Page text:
Luke finds the art of business success in dog paintings
PUBLISHED: 08:00 05 September 2020
An entrepreneurial former Sidmouth College student is enjoying his most satisfying venture yet – creating Renaissance-style portraits of people’s dogs.
Customers of Luke Emery’s business Vanwoof.com upload a photo of their pet to the website, and receive a canvas print of the animal dressed in historical finery.
The business sells its pictures all over the world – and yet it began as a two-week challenge.
Mr Emery explained that he and a friend, with whom he runs a business podcast, decided to see if they could make money in just two weeks from the e-commerce site Etsy, which specialises in handmade or crafted items.
He said: “I decided to do these dog portraits because I am good with Photoshop and am a big dog lover.
“I always had pets growing up, so knew the market for pet art was massive and after doing research I realised that it had massive potential.”
He now sells more than 150 portraits a month and has two full-time designers. The canvasses are printed in the US, UK, Europe and Australia, enabling him to print and deliver anywhere in the world – but his biggest market is the US where there is a high demand for novelty art.
He said: “I have been running e-commerce businesses for two years, and this has been the most satisfying because every customer loves their artwork.”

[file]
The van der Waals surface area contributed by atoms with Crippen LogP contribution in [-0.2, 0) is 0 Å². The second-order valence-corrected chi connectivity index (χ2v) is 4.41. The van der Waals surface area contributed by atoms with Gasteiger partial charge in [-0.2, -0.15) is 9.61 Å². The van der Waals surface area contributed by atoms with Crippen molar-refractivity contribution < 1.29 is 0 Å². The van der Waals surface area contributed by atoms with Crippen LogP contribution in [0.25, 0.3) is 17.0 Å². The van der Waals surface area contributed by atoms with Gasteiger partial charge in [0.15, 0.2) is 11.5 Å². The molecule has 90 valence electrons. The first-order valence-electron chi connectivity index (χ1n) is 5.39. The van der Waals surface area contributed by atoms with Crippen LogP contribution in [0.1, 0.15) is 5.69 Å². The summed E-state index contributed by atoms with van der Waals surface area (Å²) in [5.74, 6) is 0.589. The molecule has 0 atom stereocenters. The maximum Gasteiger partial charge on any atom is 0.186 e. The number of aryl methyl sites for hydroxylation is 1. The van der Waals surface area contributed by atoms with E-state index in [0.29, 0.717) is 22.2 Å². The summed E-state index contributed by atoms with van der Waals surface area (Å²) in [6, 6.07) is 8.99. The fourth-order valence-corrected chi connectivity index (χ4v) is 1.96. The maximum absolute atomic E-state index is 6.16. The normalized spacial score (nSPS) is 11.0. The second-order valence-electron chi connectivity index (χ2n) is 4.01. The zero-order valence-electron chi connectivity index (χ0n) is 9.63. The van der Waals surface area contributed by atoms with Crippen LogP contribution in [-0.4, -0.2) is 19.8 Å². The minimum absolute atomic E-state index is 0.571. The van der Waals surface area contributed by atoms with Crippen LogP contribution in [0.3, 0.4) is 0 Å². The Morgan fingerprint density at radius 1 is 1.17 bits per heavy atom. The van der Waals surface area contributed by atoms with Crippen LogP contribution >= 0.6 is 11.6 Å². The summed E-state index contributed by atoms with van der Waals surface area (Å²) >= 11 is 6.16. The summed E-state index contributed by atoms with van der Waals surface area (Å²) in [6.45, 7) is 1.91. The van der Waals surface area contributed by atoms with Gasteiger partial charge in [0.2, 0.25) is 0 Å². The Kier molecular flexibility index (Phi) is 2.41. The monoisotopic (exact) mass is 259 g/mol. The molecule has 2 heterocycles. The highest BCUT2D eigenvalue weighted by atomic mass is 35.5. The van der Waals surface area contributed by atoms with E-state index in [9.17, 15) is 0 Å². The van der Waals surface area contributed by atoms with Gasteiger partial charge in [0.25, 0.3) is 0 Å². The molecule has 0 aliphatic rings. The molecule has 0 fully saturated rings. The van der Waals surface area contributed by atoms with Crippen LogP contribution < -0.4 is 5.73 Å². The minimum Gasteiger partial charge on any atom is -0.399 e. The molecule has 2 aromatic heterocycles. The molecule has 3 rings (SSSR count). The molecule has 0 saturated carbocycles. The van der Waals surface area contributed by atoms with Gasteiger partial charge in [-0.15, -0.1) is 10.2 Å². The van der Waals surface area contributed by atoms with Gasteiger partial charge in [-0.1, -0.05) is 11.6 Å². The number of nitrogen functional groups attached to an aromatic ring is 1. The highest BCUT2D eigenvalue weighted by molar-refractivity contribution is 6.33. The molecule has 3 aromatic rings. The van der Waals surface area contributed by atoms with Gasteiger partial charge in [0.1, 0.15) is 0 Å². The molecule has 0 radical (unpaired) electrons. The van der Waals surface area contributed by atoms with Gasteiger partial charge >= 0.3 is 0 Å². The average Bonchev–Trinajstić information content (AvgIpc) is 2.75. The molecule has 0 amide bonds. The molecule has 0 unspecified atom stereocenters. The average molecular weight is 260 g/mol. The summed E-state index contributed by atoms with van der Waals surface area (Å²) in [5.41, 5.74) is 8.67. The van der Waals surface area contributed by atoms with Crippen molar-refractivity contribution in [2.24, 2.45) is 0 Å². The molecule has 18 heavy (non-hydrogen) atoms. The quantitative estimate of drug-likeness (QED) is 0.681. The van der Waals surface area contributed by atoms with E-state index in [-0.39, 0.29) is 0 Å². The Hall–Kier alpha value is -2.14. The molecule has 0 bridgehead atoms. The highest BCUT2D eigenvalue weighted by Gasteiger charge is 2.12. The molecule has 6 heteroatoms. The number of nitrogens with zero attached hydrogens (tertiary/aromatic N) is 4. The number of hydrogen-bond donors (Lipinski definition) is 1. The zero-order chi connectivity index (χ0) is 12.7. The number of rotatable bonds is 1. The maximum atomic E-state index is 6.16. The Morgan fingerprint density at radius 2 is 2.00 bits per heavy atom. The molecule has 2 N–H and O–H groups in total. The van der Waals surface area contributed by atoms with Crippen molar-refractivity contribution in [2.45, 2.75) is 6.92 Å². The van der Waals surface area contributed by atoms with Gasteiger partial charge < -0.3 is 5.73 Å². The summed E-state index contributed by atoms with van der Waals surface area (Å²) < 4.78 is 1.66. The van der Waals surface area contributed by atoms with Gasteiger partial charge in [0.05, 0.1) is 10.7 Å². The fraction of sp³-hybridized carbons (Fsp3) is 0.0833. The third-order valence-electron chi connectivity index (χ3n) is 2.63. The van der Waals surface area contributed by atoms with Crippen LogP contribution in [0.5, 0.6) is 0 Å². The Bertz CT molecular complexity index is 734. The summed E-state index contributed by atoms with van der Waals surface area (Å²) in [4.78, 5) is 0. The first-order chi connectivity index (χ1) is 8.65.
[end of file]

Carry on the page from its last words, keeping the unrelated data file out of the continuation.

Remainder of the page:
The popularity of the portraits spiked during lockdown, and received another boost a few days ago when a famous American journalist bought a portrait and tweeted a photo of it to her 550,000 Twitter followers.
Mr Emery is hoping his story will inspire other would-be entrepreneurs.
He said: “If you have an idea, create a minimum viable product and test it in the market to see if people want it.
“It’s so easy to create a website and run ads that you can very quickly test a product or service.
“You can keep adopting your idea and learning from the failures as you go.
“Most businesses aren’t created from a perfectly planned idea - they are an accumulation of adjusted failures.
“Not acting is the only guaranteed way you will not start a business. It’s best to start failing as fast as possible, so you can learn how to do it correctly.”
If you value what this story gives you, please consider supporting the Sidmouth Herald. Click the link in the orange box above for details.